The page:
Identity and Isolation in Pratt's 'Come Not the Seasons Here'
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Identity and Isolation in Pratt's "Come Not the Seasons Here"
E. J. Pratt's poem "Come Not the Seasons Here" is about isolation, a place untouched by the changes of nature, although the effects of those changes are noted by the speaker. The narrator of the poem seems to exist in a land outside of time, a land that is somehow disconnected from the present, the past and the future. The poem never gives an exact explanation for this disconnection, but the reader may sense that the poem's voice comes as though from the other side of the grave. This paper will give an explication of Pratt's "Come Not the Seasons Here" and show not only what it means (that life has a beginning, a middle, and an end, apparently) but how it means it as well. The speaker of the poem is unidentified a nameless stranger who speaks to no one in particular, but rather appears to be addressing the empty air around him. His words may be like leaves caught upon the wind and carried to us by chance, or like a message slipped into a bottle and tossed into the waves to be delivered willy-nilly to another. The repetition of the "Comes not the [season] here" phrase at the first line of each stanza, and in fact the repetition of each stanza's structure gives the poem an almost hymnal quality. The speaker appears to be chanting a kind of hymn from a place of eternity, a hymn that (ironically) like nature has its own rhythm.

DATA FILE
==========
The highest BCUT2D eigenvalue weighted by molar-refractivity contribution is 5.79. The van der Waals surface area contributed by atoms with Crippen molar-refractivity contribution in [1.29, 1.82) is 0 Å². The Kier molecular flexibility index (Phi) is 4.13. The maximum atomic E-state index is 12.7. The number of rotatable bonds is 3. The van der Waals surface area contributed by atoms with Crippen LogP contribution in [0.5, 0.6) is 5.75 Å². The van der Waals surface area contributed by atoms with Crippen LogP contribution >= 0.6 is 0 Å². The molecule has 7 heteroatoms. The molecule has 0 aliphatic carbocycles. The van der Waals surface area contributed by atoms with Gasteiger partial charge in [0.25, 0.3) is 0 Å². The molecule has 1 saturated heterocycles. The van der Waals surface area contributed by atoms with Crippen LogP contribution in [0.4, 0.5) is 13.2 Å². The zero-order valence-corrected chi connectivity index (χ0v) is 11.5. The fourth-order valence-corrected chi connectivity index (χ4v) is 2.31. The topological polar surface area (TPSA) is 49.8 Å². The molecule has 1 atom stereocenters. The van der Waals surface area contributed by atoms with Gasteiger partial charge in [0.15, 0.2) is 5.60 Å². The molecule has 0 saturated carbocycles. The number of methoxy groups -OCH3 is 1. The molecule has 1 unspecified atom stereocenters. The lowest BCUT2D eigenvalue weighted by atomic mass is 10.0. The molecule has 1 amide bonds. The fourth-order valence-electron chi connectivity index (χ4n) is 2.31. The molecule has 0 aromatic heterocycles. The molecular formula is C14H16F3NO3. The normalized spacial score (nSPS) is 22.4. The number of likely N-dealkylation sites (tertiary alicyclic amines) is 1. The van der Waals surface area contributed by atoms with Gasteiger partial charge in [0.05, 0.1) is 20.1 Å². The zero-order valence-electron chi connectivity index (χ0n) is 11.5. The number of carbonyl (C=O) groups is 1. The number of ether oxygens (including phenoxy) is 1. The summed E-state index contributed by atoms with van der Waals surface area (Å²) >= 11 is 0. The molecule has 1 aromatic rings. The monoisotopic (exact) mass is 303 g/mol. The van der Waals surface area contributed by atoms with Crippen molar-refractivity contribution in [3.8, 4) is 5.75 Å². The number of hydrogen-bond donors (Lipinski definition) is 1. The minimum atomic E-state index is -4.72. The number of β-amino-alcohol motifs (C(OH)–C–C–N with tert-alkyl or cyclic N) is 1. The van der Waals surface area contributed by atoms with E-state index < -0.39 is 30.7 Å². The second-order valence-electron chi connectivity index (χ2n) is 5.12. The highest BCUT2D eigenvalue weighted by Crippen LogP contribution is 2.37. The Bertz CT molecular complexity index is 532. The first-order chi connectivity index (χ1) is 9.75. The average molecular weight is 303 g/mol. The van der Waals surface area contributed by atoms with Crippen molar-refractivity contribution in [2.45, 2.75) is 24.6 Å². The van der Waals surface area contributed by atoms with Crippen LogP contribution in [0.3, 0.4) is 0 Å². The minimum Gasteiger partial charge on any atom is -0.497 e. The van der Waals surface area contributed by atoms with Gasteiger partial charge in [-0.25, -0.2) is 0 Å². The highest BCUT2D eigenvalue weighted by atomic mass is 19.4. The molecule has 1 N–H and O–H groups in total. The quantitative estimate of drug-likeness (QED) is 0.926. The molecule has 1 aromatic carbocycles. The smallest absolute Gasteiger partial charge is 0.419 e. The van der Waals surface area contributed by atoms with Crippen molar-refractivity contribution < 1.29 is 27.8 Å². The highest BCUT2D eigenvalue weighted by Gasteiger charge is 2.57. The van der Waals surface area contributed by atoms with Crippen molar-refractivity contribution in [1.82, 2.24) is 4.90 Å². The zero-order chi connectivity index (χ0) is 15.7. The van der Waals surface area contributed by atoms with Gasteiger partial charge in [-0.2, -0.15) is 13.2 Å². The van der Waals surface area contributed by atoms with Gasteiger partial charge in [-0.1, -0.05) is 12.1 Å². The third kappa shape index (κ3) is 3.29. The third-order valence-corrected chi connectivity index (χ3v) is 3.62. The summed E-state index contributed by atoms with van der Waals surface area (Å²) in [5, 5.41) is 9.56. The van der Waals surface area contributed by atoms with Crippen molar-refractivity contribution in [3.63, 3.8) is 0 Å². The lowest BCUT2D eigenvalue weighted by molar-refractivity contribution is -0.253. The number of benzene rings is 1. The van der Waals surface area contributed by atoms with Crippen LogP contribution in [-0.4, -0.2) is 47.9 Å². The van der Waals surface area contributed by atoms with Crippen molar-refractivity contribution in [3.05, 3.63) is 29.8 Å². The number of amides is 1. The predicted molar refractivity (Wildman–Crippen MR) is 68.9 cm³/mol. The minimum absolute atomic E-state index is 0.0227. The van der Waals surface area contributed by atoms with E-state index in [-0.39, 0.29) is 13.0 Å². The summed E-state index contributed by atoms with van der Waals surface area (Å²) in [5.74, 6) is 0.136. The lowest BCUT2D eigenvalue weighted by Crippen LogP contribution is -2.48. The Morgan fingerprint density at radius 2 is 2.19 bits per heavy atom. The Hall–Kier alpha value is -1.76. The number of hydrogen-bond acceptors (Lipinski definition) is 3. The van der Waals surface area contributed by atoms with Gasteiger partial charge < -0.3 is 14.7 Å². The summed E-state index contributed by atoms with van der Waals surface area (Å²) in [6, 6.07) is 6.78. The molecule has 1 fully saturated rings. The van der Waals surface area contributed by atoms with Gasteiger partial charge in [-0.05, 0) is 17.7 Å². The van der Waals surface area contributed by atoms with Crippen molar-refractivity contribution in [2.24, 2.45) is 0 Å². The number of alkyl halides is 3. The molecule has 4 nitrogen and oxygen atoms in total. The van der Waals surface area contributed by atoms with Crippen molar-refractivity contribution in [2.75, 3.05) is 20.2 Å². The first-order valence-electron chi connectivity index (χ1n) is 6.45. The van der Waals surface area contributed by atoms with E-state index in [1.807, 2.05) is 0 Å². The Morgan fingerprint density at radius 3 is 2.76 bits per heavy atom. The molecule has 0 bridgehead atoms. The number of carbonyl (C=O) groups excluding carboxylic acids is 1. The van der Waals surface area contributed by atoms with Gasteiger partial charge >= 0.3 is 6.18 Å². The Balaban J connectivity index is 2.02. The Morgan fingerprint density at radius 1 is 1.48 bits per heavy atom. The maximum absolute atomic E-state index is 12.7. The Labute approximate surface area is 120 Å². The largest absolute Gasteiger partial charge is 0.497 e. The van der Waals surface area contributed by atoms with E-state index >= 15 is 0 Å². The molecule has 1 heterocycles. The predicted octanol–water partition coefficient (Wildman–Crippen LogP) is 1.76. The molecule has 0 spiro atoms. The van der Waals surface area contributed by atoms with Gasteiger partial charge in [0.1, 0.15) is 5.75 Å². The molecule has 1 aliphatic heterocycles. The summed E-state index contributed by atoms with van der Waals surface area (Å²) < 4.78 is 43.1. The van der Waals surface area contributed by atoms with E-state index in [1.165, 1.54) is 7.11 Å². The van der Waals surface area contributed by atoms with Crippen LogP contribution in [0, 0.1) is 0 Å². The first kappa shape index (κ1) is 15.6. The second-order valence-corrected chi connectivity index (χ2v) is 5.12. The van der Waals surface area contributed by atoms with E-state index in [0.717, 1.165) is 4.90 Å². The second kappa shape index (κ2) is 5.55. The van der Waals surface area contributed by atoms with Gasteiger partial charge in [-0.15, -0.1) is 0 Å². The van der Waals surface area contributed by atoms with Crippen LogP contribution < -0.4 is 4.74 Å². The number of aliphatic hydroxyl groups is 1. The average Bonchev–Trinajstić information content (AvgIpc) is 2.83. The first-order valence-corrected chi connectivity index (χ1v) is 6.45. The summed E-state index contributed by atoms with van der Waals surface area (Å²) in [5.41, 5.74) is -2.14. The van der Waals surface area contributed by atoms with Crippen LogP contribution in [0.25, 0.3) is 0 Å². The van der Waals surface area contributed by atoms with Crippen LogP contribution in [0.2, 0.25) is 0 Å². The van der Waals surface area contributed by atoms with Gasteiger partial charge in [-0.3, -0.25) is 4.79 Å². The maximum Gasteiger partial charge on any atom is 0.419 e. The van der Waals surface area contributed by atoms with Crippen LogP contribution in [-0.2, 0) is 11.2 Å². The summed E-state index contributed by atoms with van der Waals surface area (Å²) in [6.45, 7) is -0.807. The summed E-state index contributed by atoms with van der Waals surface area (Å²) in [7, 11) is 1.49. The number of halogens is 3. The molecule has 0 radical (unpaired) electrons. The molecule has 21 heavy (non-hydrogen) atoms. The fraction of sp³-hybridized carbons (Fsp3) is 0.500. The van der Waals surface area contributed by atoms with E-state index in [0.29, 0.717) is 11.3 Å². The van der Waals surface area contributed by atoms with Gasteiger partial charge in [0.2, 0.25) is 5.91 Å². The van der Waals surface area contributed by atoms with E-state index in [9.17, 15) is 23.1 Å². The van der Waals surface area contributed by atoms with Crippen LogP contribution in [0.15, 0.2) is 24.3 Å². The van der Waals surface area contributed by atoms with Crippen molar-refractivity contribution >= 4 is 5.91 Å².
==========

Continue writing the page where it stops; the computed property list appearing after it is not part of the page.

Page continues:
Who the speaker is, however, is never stated, for he never identifies himself. The